It’s more about balancing performance with image quality. DLSS may not scale as high as FSR in certain games, but the image quality holds up in the aggressive performance modes. Due to the different hardware, however, it’s hard drawing firm conclusions. Add on top of that disparate game support — each feature supports a different list of games — and it becomes clear that comparing performance directly doesn’t mean much. Use what’s available; that will produce the best results.

Game support

DLSS is the oldest of the three upscaling technologies, and unsurprisingly, it supports the most games. It’s available in dozens of titles, including Cyberpunk 2077, Marvel’s Avengers, and Outriders, and Nvidia is constantly adding support for new games. The upcoming Back 4 Blood, for example, is launching with the feature.


FSR is much newer, but that hasn’t held it back from growing an impressive list of supported titles. At the time of publication, the heavy hitters are Resident Evil Village, Godfall, and Marvel’s Avengers, but AMD has announced that some big upcoming games will support it, too. Far Cry 6 and Forspoken are two of the larger games coming up with FSR support.

The number of games doesn’t tell the full story, however. Nvidia has aggressively pursued large, AAA games like Call of Duty: Modern Warfare, Doom Eternal, and Control, while FSR shows up in a lot of smaller, less demanding games that don’t call for an upscaling feature. DLSS often shows up alongside ray tracing, too, while FSR doesn’t.

DLSS not only supports more games, but it also supports more games you’ll actually use it in. That said, FSR is much easier for modders to splice into existing titles. It has already shown up Grand Theft Auto 5, as well as the PlayStation 3 emulator RPCS3.

For XeSS, Intel hasn’t announced any supported games. Despite saying “several” developers are engaged with the tech, Intel hasn’t confirmed or hinted at any titles that will support XeSS. With three upscaling technologies vying for the latest releases, Intel might have a hard time gaining a foothold. But we’ll need to wait and see once the feature is here.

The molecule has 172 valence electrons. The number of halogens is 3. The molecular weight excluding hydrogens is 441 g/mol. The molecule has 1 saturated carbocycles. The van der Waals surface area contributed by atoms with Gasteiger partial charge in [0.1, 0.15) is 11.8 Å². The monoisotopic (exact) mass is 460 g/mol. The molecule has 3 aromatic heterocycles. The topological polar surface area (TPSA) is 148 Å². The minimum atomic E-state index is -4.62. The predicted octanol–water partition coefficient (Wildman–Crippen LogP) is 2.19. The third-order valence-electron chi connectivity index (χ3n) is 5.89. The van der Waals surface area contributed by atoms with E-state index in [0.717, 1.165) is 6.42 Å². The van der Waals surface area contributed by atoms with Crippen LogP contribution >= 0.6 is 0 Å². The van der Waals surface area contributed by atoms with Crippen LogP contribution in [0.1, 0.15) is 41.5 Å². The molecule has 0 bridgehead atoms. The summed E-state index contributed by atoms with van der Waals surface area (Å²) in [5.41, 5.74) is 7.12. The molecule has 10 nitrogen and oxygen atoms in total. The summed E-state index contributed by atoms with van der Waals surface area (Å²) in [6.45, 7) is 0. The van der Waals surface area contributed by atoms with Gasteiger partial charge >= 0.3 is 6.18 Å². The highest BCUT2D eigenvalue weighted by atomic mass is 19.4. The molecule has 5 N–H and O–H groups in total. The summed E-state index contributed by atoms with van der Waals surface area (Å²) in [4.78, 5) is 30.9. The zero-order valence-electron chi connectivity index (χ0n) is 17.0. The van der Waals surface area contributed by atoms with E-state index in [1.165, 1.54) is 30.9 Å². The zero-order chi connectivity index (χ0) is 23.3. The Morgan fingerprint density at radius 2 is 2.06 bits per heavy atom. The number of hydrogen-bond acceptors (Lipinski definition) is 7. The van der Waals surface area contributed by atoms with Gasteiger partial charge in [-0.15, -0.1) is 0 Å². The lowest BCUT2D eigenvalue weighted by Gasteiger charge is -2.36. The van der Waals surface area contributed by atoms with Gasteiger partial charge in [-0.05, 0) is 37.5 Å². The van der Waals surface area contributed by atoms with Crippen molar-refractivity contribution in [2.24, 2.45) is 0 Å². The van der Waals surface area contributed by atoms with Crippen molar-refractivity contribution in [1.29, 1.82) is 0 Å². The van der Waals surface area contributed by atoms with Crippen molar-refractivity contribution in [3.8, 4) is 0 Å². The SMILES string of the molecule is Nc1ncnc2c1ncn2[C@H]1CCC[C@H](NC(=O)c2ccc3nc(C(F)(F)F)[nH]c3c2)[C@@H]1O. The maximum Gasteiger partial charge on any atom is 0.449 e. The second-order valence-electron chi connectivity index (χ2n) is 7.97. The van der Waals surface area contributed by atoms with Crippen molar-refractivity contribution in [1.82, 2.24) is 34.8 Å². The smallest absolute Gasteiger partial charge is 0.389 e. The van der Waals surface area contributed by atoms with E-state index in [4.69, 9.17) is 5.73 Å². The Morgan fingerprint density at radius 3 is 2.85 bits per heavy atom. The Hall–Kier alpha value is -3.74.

Hardware support

The biggest difference between DLSS, FSR, and XeSS is hardware support — and it will be the difference that defines which is the best upscaling option. DLSS requires an Nvidia RTX graphics card. Not only is the feature limited to Nvidia hardware, but it’s also limited to the last two generations of Nvidia hardware.

That’s because DLSS requires the Tensor cores on recent Nvidia graphics cards, which handle the A.I. calculations. FSR doesn’t use A.I., so it doesn’t require any particular hardware. The strength of FSR isn’t that a lot of games support it or that it has better image quality compared to DLSS because it has neither of those. It’s that anyone can use it.

Outside of graphics cards from AMD and Nvidia, FSR also works on integrated graphics, APUs, and graphics cards that are older than a couple of generations. There’s a quality trade-off, but most gamers don’t have a recent Nvidia graphics card. The majority of people are still using older GPUs, an AMD card, or integrated graphics.

XeSS has a nice compromise between the two. Like DLSS, XeSS uses dedicated cores — called XMX cores on Intel graphics cards — to handle the A.I. calculations. XeSS requires these cores to work, so the full version of XeSS will only work on Intel graphics cards. But Intel is making two versions.

This is something we wanted to see out of DLSS. Essentially, Intel is offering developers two different versions of XeSS, one that requires the dedicated XMX cores and another that’s a general-purpose solution for a “wide range of hardware.” It’s the best of DLSS and FSR mashed up into one.

Although exciting, we still need to wait until XeSS is here. Two versions mean twice the work for developers if XeSS is difficult to implement, so it’s possible that developers won’t adopt it as widely into their games. XeSS hinges on this feature, and if it works, it could dethrone DLSS.

A new challenger approaching

DLSS leads the pack in quality and game support. If it worked across multiple generations of graphics cards from different brands, it would make FSR obsolete. Although FSR can increase your performance and the highest-quality mode looks good, it sacrifices too much image quality with the more demanding modes.

XeSS could make both obsolete, assuming it can hold up in terms of image quality and performance. The fact that XeSS uses A.I. hints that image quality will be closer to DLSS, and the two-lane approach ensures that it will work across a broad range of hardware. Performance should be similar, too, based on Intel’s claims.

We need to get hands-on with XeSS before drawing any conclusions, but it looks like the DLSS competitor that many assumed FSR would be. Intel has a long road ahead, however, and a lot to prove. At the moment, DLSS still dominates the world of supersampling.

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Above article first published by . We curated and re-published.